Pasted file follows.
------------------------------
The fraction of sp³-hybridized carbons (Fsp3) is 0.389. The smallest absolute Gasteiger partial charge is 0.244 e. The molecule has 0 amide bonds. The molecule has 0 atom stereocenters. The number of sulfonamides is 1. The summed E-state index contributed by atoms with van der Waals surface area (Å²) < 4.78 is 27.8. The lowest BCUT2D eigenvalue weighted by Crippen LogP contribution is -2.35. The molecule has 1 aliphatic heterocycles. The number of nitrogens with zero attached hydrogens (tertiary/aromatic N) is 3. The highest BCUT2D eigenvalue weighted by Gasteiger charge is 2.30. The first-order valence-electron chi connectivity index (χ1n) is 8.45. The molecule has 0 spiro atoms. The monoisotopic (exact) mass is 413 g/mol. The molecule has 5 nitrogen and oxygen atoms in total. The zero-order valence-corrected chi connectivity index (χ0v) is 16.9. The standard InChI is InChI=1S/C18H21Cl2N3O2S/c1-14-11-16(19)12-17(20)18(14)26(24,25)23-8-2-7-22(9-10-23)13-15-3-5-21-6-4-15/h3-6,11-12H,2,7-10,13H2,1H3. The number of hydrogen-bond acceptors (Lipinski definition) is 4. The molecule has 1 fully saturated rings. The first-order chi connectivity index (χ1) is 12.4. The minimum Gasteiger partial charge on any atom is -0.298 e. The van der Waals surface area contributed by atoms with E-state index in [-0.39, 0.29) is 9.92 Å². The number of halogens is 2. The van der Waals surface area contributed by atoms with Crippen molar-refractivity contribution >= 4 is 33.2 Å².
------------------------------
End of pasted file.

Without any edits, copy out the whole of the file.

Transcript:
The fraction of sp³-hybridized carbons (Fsp3) is 0.389. The smallest absolute Gasteiger partial charge is 0.244 e. The molecule has 0 amide bonds. The molecule has 0 atom stereocenters. The number of sulfonamides is 1. The summed E-state index contributed by atoms with van der Waals surface area (Å²) < 4.78 is 27.8. The lowest BCUT2D eigenvalue weighted by Crippen LogP contribution is -2.35. The molecule has 1 aliphatic heterocycles. The number of nitrogens with zero attached hydrogens (tertiary/aromatic N) is 3. The highest BCUT2D eigenvalue weighted by Gasteiger charge is 2.30. The first-order valence-electron chi connectivity index (χ1n) is 8.45. The molecule has 0 spiro atoms. The monoisotopic (exact) mass is 413 g/mol. The molecule has 5 nitrogen and oxygen atoms in total. The zero-order valence-corrected chi connectivity index (χ0v) is 16.9. The standard InChI is InChI=1S/C18H21Cl2N3O2S/c1-14-11-16(19)12-17(20)18(14)26(24,25)23-8-2-7-22(9-10-23)13-15-3-5-21-6-4-15/h3-6,11-12H,2,7-10,13H2,1H3. The number of hydrogen-bond acceptors (Lipinski definition) is 4. The molecule has 1 fully saturated rings. The first-order chi connectivity index (χ1) is 12.4. The minimum Gasteiger partial charge on any atom is -0.298 e. The van der Waals surface area contributed by atoms with E-state index in [-0.39, 0.29) is 9.92 Å². The number of halogens is 2. The van der Waals surface area contributed by atoms with Crippen molar-refractivity contribution >= 4 is 33.2 Å².